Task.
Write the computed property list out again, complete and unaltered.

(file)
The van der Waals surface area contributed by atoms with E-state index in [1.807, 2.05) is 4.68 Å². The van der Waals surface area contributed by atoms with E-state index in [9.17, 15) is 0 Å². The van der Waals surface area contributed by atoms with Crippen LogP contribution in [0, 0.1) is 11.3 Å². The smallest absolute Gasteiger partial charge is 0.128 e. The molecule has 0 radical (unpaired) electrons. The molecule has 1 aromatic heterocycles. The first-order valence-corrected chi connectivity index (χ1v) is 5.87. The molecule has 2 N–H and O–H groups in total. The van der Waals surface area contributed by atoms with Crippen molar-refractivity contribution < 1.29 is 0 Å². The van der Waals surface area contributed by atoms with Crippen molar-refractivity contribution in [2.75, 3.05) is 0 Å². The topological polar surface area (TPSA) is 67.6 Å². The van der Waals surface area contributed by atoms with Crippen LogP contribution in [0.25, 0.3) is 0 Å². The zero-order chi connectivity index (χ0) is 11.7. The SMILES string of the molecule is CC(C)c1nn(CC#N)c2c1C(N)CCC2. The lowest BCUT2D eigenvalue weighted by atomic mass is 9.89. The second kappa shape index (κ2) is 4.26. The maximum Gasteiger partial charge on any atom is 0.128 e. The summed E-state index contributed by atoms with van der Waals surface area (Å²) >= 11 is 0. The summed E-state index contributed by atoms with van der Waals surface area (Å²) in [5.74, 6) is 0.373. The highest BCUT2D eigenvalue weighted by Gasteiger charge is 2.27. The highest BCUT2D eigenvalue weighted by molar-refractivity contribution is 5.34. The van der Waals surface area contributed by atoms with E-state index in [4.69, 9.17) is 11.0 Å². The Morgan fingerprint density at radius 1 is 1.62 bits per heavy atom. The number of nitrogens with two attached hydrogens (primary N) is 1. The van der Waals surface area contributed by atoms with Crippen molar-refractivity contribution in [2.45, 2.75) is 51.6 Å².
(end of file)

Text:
The van der Waals surface area contributed by atoms with E-state index in [1.807, 2.05) is 4.68 Å². The van der Waals surface area contributed by atoms with E-state index in [9.17, 15) is 0 Å². The van der Waals surface area contributed by atoms with Crippen LogP contribution in [0, 0.1) is 11.3 Å². The smallest absolute Gasteiger partial charge is 0.128 e. The molecule has 0 radical (unpaired) electrons. The molecule has 1 aromatic heterocycles. The first-order valence-corrected chi connectivity index (χ1v) is 5.87. The molecule has 2 N–H and O–H groups in total. The van der Waals surface area contributed by atoms with Crippen molar-refractivity contribution < 1.29 is 0 Å². The van der Waals surface area contributed by atoms with Crippen molar-refractivity contribution in [2.75, 3.05) is 0 Å². The topological polar surface area (TPSA) is 67.6 Å². The van der Waals surface area contributed by atoms with Crippen LogP contribution in [0.25, 0.3) is 0 Å². The zero-order chi connectivity index (χ0) is 11.7. The SMILES string of the molecule is CC(C)c1nn(CC#N)c2c1C(N)CCC2. The lowest BCUT2D eigenvalue weighted by atomic mass is 9.89. The second kappa shape index (κ2) is 4.26. The maximum Gasteiger partial charge on any atom is 0.128 e. The summed E-state index contributed by atoms with van der Waals surface area (Å²) >= 11 is 0. The summed E-state index contributed by atoms with van der Waals surface area (Å²) in [5.74, 6) is 0.373. The highest BCUT2D eigenvalue weighted by Gasteiger charge is 2.27. The highest BCUT2D eigenvalue weighted by molar-refractivity contribution is 5.34. The van der Waals surface area contributed by atoms with E-state index in [4.69, 9.17) is 11.0 Å². The Morgan fingerprint density at radius 1 is 1.62 bits per heavy atom. The number of nitrogens with two attached hydrogens (primary N) is 1. The van der Waals surface area contributed by atoms with Crippen molar-refractivity contribution in [2.45, 2.75) is 51.6 Å².